Obama Administration Unveils Shifts in FAFSA

Hi All

Here is some interesting news. In 2016 students will be able to submit the FAFSA in October using 2015 IRS data. This should allow our students to have a good sense of their need based aid 3+ months sooner and using IRS data that is available. This has implications for us as ASPIRE Mentors. I am going to have to rearrange my college planning workshops and offer the “Preparing for the FAFSA” and “Completing the FAFSA” workshops in September and October.

Here is a link to the article announcing that.

Obama Administration Unveils Shifts in FAFSA

There should be more news forthcoming so stay alert.

Cheers, George
George A. Letchworth, Ph.D.

Top 10 Tips for Reducing College Costs

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Hi All

I hope that you were able to participate in Lynn O’Shaughnessy’s webinar yesterday. I was familiar with the points that she covered and she was accurate in her recommendations. I am attaching a brief summary of her webinar with my reorganizing of the sequence of her points.

10 Tips for Reducing College Costs

Lynn O’Shaughnessy’s list 8-30-2015

  1. Tuition discounts: Pressure to recruit a freshman class.
  2. Net Price Calculators: Do for each college
  3. Need-based aid: Calculate the EFC on CollegeBoard for Federal and Institutional Methodologies.
  4. Know how to evaluate an Award Letter: Be clear on EFC, loans, work-study, need and merit based funding and if it is renewable.
  5. Appealing Award Letters: Competing awards, Specify need, professional judgement, better spring awards, summer melt.
  6. Test-optional colleges: If you have good GPA but low test scores
  7. College Savings: FAFSA formula and how 529 savings plans are assessed.
  8. Best loans: Student Federal Direct Loans-Subsidized and unsubsidized. 4.29% $31,000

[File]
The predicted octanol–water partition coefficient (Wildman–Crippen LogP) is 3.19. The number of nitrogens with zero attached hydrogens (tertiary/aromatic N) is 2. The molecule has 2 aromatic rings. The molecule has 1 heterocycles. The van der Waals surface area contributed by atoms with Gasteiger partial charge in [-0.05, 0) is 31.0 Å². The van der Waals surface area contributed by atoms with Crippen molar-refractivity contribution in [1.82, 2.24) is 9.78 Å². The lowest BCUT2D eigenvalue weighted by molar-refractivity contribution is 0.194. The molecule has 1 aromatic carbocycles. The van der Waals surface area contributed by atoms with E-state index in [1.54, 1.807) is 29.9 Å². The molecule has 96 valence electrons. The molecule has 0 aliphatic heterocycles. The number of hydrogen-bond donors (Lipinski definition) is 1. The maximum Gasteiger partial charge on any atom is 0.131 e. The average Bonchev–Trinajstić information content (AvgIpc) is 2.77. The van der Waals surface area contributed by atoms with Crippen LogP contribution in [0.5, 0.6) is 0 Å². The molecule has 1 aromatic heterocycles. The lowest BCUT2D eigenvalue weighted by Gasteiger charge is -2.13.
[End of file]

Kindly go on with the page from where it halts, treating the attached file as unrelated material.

9. Choosing Colleges: Colleges 94% student discount, Master’s level 88%, Research Univ. 66%
  10. Schools that meet 100%/93% of financial need. Calculate your EFC!

George Letchworth’s Priority Listing-Where to begin.

  1. Tuition discounts: Pressure to recruit a freshman class.  Cost of Attendance (COA) is a sticker price.  Few students pay full price, be a knowledgeable consumer!
  1. College Saving: Save for college and enjoy compounding. Review the FAFSA formula and know how 529 savings plans are assessed. Set up an Oregon 529 College Savings Plan.
  2. Choosing colleges: Colleges 94% get a student discount; Regional-Masters colleges 88% get a discount; Research Universities 66% get a discount. Consider liberal arts colleges for smaller class sizes and access to fulltime faculty.  Choosing a college that is a good fit for the student and affordable is an important step!
  3. Test-optional colleges: If you have good GPA but low test scores.
  4. Schools that meet 100%/93% of financial need. Calculate your EFC.   Financial need=COA-EFC The family is expected to pay the EFC with cash flow, savings or loans.
  1. Need-based aid: Calculate the EFC on CollegeBoard for Federal and Institutional Methodologies.
  2. Net Price Calculators: Do for each college before becoming invested or applying.
  3. Evaluating an Award Letter: Be clear on EFC, loans, work-study, need and merit based funding and what is renewable for each year of college. Award letters are usually sent out in April and acceptance is before May 1.
  4. Appealing Award Letters: Competing awards, Specify need, professional judgement, better spring awards, summer melt. Be courteous but clear if you need additional funding to accept admission to the college.
  5. Best loans: Student Federal Direct Loans-Subsidized and unsubsidized. Annually adjusted 4.29% $31,000 total

If you attended the webinar or have comments on my summary please share with the group.

Cheers,

George

George A. Letchworth, Ph.D.

PS  Is everyone up to date on Oregon SB 81 and the Oregon Promise for those seniors planning on going to a community college?